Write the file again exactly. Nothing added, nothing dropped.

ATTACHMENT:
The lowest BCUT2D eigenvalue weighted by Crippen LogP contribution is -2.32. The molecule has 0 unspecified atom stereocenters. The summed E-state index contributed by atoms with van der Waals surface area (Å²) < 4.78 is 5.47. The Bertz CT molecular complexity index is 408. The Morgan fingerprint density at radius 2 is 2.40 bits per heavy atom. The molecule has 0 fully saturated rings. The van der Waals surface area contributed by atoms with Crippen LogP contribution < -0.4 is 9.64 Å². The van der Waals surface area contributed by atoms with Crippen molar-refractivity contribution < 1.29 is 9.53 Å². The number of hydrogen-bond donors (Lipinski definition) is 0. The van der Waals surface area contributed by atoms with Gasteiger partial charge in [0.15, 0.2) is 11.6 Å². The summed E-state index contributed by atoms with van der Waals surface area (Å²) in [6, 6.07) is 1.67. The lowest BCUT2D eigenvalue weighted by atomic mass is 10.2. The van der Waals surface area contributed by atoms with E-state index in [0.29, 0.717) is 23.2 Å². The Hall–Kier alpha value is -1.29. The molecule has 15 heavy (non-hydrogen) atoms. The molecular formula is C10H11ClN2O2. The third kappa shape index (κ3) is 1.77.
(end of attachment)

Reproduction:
The lowest BCUT2D eigenvalue weighted by Crippen LogP contribution is -2.32. The molecule has 0 unspecified atom stereocenters. The summed E-state index contributed by atoms with van der Waals surface area (Å²) < 4.78 is 5.47. The Bertz CT molecular complexity index is 408. The Morgan fingerprint density at radius 2 is 2.40 bits per heavy atom. The molecule has 0 fully saturated rings. The van der Waals surface area contributed by atoms with Crippen LogP contribution < -0.4 is 9.64 Å². The van der Waals surface area contributed by atoms with Crippen molar-refractivity contribution < 1.29 is 9.53 Å². The number of hydrogen-bond donors (Lipinski definition) is 0. The van der Waals surface area contributed by atoms with Gasteiger partial charge in [0.15, 0.2) is 11.6 Å². The summed E-state index contributed by atoms with van der Waals surface area (Å²) in [6, 6.07) is 1.67. The lowest BCUT2D eigenvalue weighted by atomic mass is 10.2. The van der Waals surface area contributed by atoms with E-state index in [0.29, 0.717) is 23.2 Å². The Hall–Kier alpha value is -1.29. The molecule has 15 heavy (non-hydrogen) atoms. The molecular formula is C10H11ClN2O2. The third kappa shape index (κ3) is 1.77.